VDI: It’s Not a Disease

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– By Chad Burton & Martin Ditkoff

Burton is a lawyer and the Principal of Burton Law.

Ditkoff is a solo attorney in  Brookfield, Wisconsin. He is the former General Counsel of Morris Material Handling (P&H Cranes).

This post is adapted from the written materials for “VDI: It’s Not a Disease” – one of the CLE sessions to be presented Thursday, March 27, during TECHSHOW 2014.


Virtual Desktop Infrastructure (VDI). For many, this may be an unfamiliar term. And, like many concepts in the legal technology space, the term is constantly evolving.

What is it? At its core, VDI is the ability to access the information on your computer remotely. Think of this from the standpoint of remote login to your desktop if you are on the road or in another office and log in from another computer. That is really how this all started. Often, lawyers would log into their work computer from their home computer to gain access to documents and other information.

With the prevalence of cloud-based platforms, the definition of VDI becomes a moving target — in a good way. More options exist that are cost effective for lawyers to access their information from anywhere they have an internet connection.

Really, we are talking about mobility. How easy is it to access your firm’s data on the move? Mobility has become such a hot topic over the past couple of years. The smartphone and tablet world has exploded into all industries, including the legal profession. This provides ways for lawyers to not only consume information remotely, but also to create. The type of hardware used has become less and less relevant over time.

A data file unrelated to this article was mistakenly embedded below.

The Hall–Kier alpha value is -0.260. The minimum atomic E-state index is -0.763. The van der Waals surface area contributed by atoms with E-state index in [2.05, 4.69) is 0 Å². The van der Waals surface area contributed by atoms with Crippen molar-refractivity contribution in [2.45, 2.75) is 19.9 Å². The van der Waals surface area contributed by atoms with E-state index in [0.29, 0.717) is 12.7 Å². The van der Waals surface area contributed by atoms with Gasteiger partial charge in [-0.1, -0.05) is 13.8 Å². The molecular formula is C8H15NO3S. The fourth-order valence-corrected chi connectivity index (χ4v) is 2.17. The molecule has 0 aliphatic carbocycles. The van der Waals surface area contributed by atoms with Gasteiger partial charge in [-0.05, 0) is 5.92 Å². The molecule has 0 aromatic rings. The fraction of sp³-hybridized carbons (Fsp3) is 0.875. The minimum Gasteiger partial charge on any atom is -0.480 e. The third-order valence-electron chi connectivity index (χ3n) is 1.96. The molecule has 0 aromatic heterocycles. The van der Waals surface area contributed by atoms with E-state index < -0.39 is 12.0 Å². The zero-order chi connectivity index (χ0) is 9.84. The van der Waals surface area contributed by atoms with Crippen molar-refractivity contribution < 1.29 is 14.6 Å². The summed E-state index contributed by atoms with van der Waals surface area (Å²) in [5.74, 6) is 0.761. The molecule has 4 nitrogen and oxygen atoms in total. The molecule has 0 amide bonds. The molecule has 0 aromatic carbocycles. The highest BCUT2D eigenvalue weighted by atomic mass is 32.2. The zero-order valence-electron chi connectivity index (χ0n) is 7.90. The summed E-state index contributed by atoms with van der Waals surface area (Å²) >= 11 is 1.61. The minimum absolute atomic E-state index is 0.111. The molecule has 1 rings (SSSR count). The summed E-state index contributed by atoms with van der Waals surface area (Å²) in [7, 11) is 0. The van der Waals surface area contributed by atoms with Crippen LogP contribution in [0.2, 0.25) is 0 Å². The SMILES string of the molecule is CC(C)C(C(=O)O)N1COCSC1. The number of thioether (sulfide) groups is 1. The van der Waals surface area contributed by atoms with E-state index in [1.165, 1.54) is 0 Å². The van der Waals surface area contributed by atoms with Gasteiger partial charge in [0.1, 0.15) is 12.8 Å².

It is one thing to identify the existence of opportunities to create VDIs, but it is another to actually put a concept into action. It is the latter that this post focuses upon. We provide two case studies on a solo firm and a multi-lawyer, virtual firm. Both models focus on mobility, as working on the go is a core need for success and optimal client service.

VIRTUAL DESKTOP INFRASTRUCTURE ONE ATTORNEY’S JOURNEY AND LESSONS LEARNED

By: Martin Ditkof

I am a road warrior. Some of my trips are related to work while others are more personal in nature, but I very much enjoy road trips and traveling. As I work from a home based office with no day to day support staff, correctly using a Virtual Desktop Infrastructure (“VDI”) is important both for marketing and day to day activities.

I opened a home based solo legal practice in February 2001 after taking my old employer into Chapter 11 bankruptcy in Delaware during May 2000. I started out with re-marshalled home furniture such as a desk and filing cabinets and was servicing one client; my old employer. I also had developed a business model and various marketing plans emphasizing my General Counsel in-house experience. My goal was to have a dozen clients who needed continual legal services much of which could be performed on a monthly set fee basis. I did not market myself as a low cost alternative; rather, I marketed myself as having a unique skill set and organizational structure which, as a side effect, would reduce my clients’ legal costs.

The business model was successful and my client base grew to between 10 and 12 clients at any one time, 50% of which were paying on monthly set fees. I established relationships with a number of other attorneys to whom I could refer client projects under my supervision and, in turn, was able to have a broad network of associates without the need for any overhead.